People with forms of early-onset Parkinson's disease may benefit from boosting niacin in diet, research suggests
University of Leicester research team leads new study strengthening therapeutic potential for dietary interventions.
"This study strengthens the therapeutic potential for Vitamin B3/niacin-based dietary interventions in the treatment of Parkinson's disease" – Dr Miguel Martins, MRC Toxicology Unit, University of Leicester
People with certain forms of early-onset Parkinson's disease may benefit from boosting the amount of niacin in their diet, according to new research from the University of Leicester.
Niacin, or Vitamin B3, is found in a variety of foods, including nuts and meat.
The team from the MRC Toxicology Unit at the University of Leicester studied fruit flies with a mutation that mimics the human disease.
The results of the study, which is funded by the Medical Research Council, reveal a mechanism for how early-onset Parkinson's affects the brain, and point to other drugs that may also help this subset of patients.
Dr Miguel Martins, who led the study, explained: "Parkinson's disease occurs when dopaminergic neurons in a part of the brain called the substantia nigra are lost. This can happen for a variety of reasons, but in some hereditary cases, the main problem is unhealthy mitochondria - the organelles that power the cell.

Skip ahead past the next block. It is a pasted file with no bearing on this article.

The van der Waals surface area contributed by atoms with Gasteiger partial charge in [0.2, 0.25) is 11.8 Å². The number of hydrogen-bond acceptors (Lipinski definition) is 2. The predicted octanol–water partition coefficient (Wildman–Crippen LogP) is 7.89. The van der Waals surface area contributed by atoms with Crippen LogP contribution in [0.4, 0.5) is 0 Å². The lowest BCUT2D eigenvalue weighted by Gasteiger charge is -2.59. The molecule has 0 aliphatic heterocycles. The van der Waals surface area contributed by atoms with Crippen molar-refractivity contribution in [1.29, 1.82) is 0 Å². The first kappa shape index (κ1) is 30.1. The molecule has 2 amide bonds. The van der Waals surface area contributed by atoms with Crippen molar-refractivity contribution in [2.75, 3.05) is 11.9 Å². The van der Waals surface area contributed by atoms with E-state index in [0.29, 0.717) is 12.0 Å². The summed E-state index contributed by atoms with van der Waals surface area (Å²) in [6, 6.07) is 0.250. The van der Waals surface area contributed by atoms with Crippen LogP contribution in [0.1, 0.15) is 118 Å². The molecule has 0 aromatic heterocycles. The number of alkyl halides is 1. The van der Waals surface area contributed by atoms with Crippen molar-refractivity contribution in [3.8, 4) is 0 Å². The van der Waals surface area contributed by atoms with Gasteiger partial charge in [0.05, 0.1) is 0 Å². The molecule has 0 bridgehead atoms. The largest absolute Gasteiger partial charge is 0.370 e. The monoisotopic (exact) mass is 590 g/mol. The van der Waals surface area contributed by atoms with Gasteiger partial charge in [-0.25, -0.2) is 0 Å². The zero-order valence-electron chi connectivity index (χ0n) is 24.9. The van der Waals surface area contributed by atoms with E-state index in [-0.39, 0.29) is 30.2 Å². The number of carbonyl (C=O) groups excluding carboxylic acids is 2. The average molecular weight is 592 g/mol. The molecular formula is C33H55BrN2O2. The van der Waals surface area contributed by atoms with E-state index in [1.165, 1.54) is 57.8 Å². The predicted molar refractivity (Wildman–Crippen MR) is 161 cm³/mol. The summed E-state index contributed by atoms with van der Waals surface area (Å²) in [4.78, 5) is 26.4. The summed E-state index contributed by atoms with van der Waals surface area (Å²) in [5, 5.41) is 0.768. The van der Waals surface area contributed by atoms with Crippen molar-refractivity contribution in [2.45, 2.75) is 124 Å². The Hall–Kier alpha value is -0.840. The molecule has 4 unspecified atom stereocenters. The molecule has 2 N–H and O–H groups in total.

"Mutations in genes such as PINK1 prevent cells from clearing out the defective powerhouses. When they accumulate, neurons can't get enough energy and die. The faulty mitochondria also release toxic molecules that damage their genes encoded by DNA.
"Curiously enough, there's a compound in the body that's important for both energy generation and DNA repair. It's called NAD. With all the mitochondrial damage going on, we wondered if in cases of Parkinson's the molecule ends up in short supply."
To investigate this, the team fed fruit flies with the mutated PINK1 gene food supplemented with niacin, which is made into NAD inside the body.
With this extra source of NAD, the flies had far fewer faulty mitochondria than their mutant peers on a regular diet.
The vitamin also prevented the flies from losing neurons.
The team of neuroscientists then examined whether stopping DNA repair from depleting NAD would protect the flies with Parkinson's – and found that genetically switching this function off kept mitochondria healthy and neurons alive, as well as improved the flies' strength, mobility and lifespan.
Dr Martins added: "The results suggest that in familial Parkinson's, available NAD is critical for keeping mitochondria in shape and the disease at bay. Drugs that block NAD-consuming DNA repair already exist to treat cancer. Loading up on niacin probably can't hurt either.
"While neither of these would be cures, they would expand treatment options for Parkinson's patients with faulty mitochondria.
"This study strengthens the therapeutic potential for Vitamin B3/niacin-based dietary interventions and PARP inhibition in the treatment of Parkinson's disease."